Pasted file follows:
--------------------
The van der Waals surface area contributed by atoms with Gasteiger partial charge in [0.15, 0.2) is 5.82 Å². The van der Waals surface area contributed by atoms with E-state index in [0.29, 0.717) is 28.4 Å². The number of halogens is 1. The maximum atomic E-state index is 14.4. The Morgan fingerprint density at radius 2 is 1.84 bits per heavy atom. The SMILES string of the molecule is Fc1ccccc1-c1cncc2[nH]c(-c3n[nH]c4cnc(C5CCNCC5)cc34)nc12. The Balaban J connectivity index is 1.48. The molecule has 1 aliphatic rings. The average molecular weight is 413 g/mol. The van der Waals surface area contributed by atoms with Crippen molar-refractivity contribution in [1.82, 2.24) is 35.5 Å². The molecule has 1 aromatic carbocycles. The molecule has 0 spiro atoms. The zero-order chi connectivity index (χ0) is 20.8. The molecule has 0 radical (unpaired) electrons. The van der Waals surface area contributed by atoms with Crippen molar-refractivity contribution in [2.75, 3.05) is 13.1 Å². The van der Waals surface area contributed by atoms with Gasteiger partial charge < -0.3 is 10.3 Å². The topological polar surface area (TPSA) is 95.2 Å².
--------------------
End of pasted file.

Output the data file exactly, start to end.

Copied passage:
The van der Waals surface area contributed by atoms with Gasteiger partial charge in [0.15, 0.2) is 5.82 Å². The van der Waals surface area contributed by atoms with E-state index in [0.29, 0.717) is 28.4 Å². The number of halogens is 1. The maximum atomic E-state index is 14.4. The Morgan fingerprint density at radius 2 is 1.84 bits per heavy atom. The SMILES string of the molecule is Fc1ccccc1-c1cncc2[nH]c(-c3n[nH]c4cnc(C5CCNCC5)cc34)nc12. The Balaban J connectivity index is 1.48. The molecule has 1 aliphatic rings. The average molecular weight is 413 g/mol. The van der Waals surface area contributed by atoms with Crippen molar-refractivity contribution in [1.82, 2.24) is 35.5 Å². The molecule has 1 aromatic carbocycles. The molecule has 0 spiro atoms. The zero-order chi connectivity index (χ0) is 20.8. The molecule has 0 radical (unpaired) electrons. The van der Waals surface area contributed by atoms with Crippen molar-refractivity contribution in [2.75, 3.05) is 13.1 Å². The van der Waals surface area contributed by atoms with Gasteiger partial charge < -0.3 is 10.3 Å². The topological polar surface area (TPSA) is 95.2 Å².